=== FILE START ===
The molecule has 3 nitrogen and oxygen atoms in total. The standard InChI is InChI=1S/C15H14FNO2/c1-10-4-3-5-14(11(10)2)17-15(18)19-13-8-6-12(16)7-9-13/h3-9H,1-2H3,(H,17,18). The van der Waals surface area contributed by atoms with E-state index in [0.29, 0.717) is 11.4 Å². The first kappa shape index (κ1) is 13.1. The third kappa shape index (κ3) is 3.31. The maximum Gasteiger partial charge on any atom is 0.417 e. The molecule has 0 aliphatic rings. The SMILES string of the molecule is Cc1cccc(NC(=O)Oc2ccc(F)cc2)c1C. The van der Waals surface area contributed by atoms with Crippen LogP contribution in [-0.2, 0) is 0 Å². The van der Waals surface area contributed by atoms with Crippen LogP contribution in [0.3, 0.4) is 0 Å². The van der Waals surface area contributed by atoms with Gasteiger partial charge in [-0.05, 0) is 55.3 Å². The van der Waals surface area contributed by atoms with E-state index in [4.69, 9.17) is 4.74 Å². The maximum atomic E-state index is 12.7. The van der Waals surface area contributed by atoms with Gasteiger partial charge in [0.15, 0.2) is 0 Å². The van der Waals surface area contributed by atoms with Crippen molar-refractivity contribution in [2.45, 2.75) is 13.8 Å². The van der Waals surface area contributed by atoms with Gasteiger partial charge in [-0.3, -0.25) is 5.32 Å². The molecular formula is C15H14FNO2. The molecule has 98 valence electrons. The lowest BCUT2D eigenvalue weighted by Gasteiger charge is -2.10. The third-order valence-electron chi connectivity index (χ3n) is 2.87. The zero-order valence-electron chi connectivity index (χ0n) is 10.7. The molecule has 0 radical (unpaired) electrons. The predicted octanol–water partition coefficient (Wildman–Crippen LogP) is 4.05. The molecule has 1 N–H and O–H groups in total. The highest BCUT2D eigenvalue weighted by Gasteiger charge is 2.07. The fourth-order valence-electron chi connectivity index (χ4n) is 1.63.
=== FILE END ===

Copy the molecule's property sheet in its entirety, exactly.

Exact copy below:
The molecule has 3 nitrogen and oxygen atoms in total. The standard InChI is InChI=1S/C15H14FNO2/c1-10-4-3-5-14(11(10)2)17-15(18)19-13-8-6-12(16)7-9-13/h3-9H,1-2H3,(H,17,18). The van der Waals surface area contributed by atoms with E-state index in [0.29, 0.717) is 11.4 Å². The first kappa shape index (κ1) is 13.1. The third kappa shape index (κ3) is 3.31. The maximum Gasteiger partial charge on any atom is 0.417 e. The molecule has 0 aliphatic rings. The SMILES string of the molecule is Cc1cccc(NC(=O)Oc2ccc(F)cc2)c1C. The van der Waals surface area contributed by atoms with Crippen LogP contribution in [-0.2, 0) is 0 Å². The van der Waals surface area contributed by atoms with Crippen LogP contribution in [0.3, 0.4) is 0 Å². The van der Waals surface area contributed by atoms with Gasteiger partial charge in [-0.05, 0) is 55.3 Å². The van der Waals surface area contributed by atoms with E-state index in [4.69, 9.17) is 4.74 Å². The maximum atomic E-state index is 12.7. The van der Waals surface area contributed by atoms with Gasteiger partial charge in [0.15, 0.2) is 0 Å². The van der Waals surface area contributed by atoms with Crippen molar-refractivity contribution in [2.45, 2.75) is 13.8 Å². The van der Waals surface area contributed by atoms with Gasteiger partial charge in [-0.3, -0.25) is 5.32 Å². The molecular formula is C15H14FNO2. The molecule has 98 valence electrons. The lowest BCUT2D eigenvalue weighted by Gasteiger charge is -2.10. The third-order valence-electron chi connectivity index (χ3n) is 2.87. The zero-order valence-electron chi connectivity index (χ0n) is 10.7. The molecule has 0 radical (unpaired) electrons. The predicted octanol–water partition coefficient (Wildman–Crippen LogP) is 4.05. The molecule has 1 N–H and O–H groups in total. The highest BCUT2D eigenvalue weighted by Gasteiger charge is 2.07. The fourth-order valence-electron chi connectivity index (χ4n) is 1.63.